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Unapproved traditional eye treatment makes glaucoma worse

The Glaucoma Group of the Ophthalmological Society of Ghana has urged the public to use only approved methods and medications for treating glaucoma.

It said most traditional medicines paraded as remedies for glaucoma only damaged the eye or worsened the situation.

Speaking at the media launch of the World Glaucoma Week in Accra on Wednesday, Dr Charles Cofie, Chairman, Glaucoma Group of the Ophthalmological Society of Ghana said: ‘There is no traditional method for treating Glaucoma.’

He said eye pressure was a major risk factor for glaucoma and the only clinically proven treatment for glaucoma was to lower the eye pressure with medications and surgery, stating early detection combined with treatment could slow down or stop glaucoma progression.

The World Glaucoma Week (WGW) is a global initiative observed in the second week of March each year to raise awareness on glaucoma.

This year’s WGW is being observed under the theme ‘Uniting for a Glaucoma-Free World’.

Glaucoma refers to a group of eye condition
s that damage the optic nerve, often as a result of increased pressure within the eye.

This damage can lead to vision loss and, if left untreated, irreversible blindness.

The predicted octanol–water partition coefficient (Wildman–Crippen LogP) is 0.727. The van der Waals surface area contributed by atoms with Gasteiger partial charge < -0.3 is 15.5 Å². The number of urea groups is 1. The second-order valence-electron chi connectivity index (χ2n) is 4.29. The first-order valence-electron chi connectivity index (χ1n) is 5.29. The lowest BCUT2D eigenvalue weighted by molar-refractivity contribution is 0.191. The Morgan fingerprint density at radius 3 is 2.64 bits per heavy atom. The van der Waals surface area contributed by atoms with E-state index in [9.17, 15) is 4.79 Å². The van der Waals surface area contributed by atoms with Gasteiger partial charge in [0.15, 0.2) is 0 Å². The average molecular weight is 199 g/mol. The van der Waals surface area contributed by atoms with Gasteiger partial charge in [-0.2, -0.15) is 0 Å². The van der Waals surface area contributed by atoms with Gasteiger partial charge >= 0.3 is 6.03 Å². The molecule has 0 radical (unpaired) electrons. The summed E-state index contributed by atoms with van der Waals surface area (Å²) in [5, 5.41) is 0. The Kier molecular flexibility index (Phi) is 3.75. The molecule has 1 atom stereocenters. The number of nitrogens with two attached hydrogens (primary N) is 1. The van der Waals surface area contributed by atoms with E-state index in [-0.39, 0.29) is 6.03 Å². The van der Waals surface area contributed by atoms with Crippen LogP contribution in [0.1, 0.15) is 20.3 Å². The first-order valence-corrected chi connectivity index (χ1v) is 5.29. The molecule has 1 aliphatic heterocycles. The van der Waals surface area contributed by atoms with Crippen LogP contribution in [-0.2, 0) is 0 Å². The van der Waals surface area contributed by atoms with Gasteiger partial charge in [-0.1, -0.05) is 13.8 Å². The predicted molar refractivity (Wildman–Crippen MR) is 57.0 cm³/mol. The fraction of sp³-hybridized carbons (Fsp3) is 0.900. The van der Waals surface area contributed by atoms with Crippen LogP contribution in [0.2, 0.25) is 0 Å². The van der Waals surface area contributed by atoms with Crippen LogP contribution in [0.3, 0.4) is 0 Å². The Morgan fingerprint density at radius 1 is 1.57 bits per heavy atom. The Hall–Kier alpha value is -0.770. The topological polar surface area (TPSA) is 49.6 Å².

Glaucoma is often asymptomatic in its early stages, earning it the nickname ‘the silent thief of sight.’

Regular eye exams are crucial for early detection and treatment.

In Ghana, Glaucoma is the number one cause of irreversible blindness and affects over 700, 000 people.

Globally, the number of people aged 40 to 80 years with Glaucoma is estimated to be 7,03 million in 2020 and projected to reach 111.8 million in 2040.

Dr Patric Kuma – Aboagye, Director General, Ghana Health Service (GHS), said the Ghana Health Service was expanding the wellness clinic concept to include awareness creation and screening for glaucoma.

‘By this, we implore both persons living with the disease and those not to go for regular checkups,’ he urged.

Dr Aboagye said the Service had deepened collaboration with eye health stakeholders in the private sector an
d with development partners to fund free eye screening in the medium to long term.

‘In the short term, however, I have directed all regional directors to undertake screening in all our facilities for clients and staff members during this week celebration,’ he said.

He advised persons 20 years and above to have an eye examination every two years till age 30 years after which an eye examination should be performed yearly.

‘For anyone who uses spectacles for distant vision, short-sighted or rapidly changing refraction, and for those with a family history of glaucoma, an eye exam should be conducted by an eye specialist once a year,’ he said.

Dr Harrison Abutiate, President, Glaucoma Patient Association of Ghana, said various research laboratories in the world were studying how to protect retinal ganglion cells that made up the optic nerve from attack and degeneration.

He said a new delivery system was also being studied by testing drug dispensing contact lens that may be easier to use than tablets and drops

Source: Ghana News Agency